Home News The FBI accuses a man of stealing Dorothy’s shoe in The Wizard of Oz

The FBI accuses a man of stealing Dorothy’s shoe in The Wizard of Oz

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US prosecutors have accused a man of stealing the famous red slippers worn by Judy Garland’s character Dorothy in The Wizard of Oz in 1939.

The prized shoes were recovered in an FBI operation in 2018 – after being taken from a museum in August 2005 – but no arrests were made at the time.

On Tuesday, Minnesota man Terry Martin, 76, was charged by federal prosecutors with stealing a large piece of art.

The repaired soles are one of four pairs in existence.

The shoes were taken from the Judy Garland Museum in Grand Rapids, Minnesota, by a burglar who broke a window in the building’s back door to gain entry. No fingerprints were left and no alarms went off, according to CBS News USA partner.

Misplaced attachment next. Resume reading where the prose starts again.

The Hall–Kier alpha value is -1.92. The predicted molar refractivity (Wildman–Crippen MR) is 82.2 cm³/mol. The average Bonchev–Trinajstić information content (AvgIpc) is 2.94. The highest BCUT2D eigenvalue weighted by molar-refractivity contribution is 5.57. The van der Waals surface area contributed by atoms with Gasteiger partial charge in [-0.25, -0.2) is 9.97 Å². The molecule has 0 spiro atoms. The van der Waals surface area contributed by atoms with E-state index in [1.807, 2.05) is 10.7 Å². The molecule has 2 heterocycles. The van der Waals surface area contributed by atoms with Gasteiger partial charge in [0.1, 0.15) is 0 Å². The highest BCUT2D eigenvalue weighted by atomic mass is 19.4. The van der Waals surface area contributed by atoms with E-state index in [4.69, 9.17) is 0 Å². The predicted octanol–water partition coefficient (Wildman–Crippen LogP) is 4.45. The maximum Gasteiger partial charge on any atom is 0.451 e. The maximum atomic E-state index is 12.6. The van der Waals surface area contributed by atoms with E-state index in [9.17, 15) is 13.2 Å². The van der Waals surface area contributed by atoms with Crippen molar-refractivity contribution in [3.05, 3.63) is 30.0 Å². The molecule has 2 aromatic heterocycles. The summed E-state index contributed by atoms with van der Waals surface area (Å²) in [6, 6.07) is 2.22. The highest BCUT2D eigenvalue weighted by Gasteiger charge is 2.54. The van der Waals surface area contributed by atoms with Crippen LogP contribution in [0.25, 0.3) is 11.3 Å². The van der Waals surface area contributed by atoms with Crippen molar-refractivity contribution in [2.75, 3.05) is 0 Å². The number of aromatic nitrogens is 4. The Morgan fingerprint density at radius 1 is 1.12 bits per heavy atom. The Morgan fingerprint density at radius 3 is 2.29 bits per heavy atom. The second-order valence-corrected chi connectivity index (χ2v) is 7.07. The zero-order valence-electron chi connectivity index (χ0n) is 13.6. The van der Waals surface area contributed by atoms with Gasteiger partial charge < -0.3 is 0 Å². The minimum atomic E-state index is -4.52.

It was found during an undercover operation launched by the FBI’s Art Crime Team. The case is being handled by federal prosecutors in North Dakota and the Minneapolis division of the FBI.

The Red Shoes are the focus of The Wizard of Oz. When Dorothy clicks the heel of a shoe and says “There’s no place like home,” she is transported back to Kansas.

Charge documents released on Tuesday did not include any information about what led to Mr. Martin’s arrest. On Wednesday, Martin told a Minneapolis All-Star Tribune reporter, “I have to go to trial. I don’t want to talk to you.”

The newspaper reported that Mr. Martin lives 20 kilometers from the museum, located in Judy Garland’s childhood home.

Janie Hitz, the museum’s executive director, said she did not believe the suspect was a museum employee at all.

The US Attorney for the District of North Dakota said the Hollywood memorabilia is worth $3.5m (£2.8m), adding that it was insured for $1m when it was ‘stolen almost 18 years ago’.

Another pair of red sequin slippers can be found at the Smithsonian Institution in Washington, D.C. Another pair was acquired in 2012 by the Academy of Motion Picture Arts and Sciences.

The stolen slippers are still in FBI custody.

“Until the cases are heard, nothing can be done with them,” the museum wrote on Facebook.

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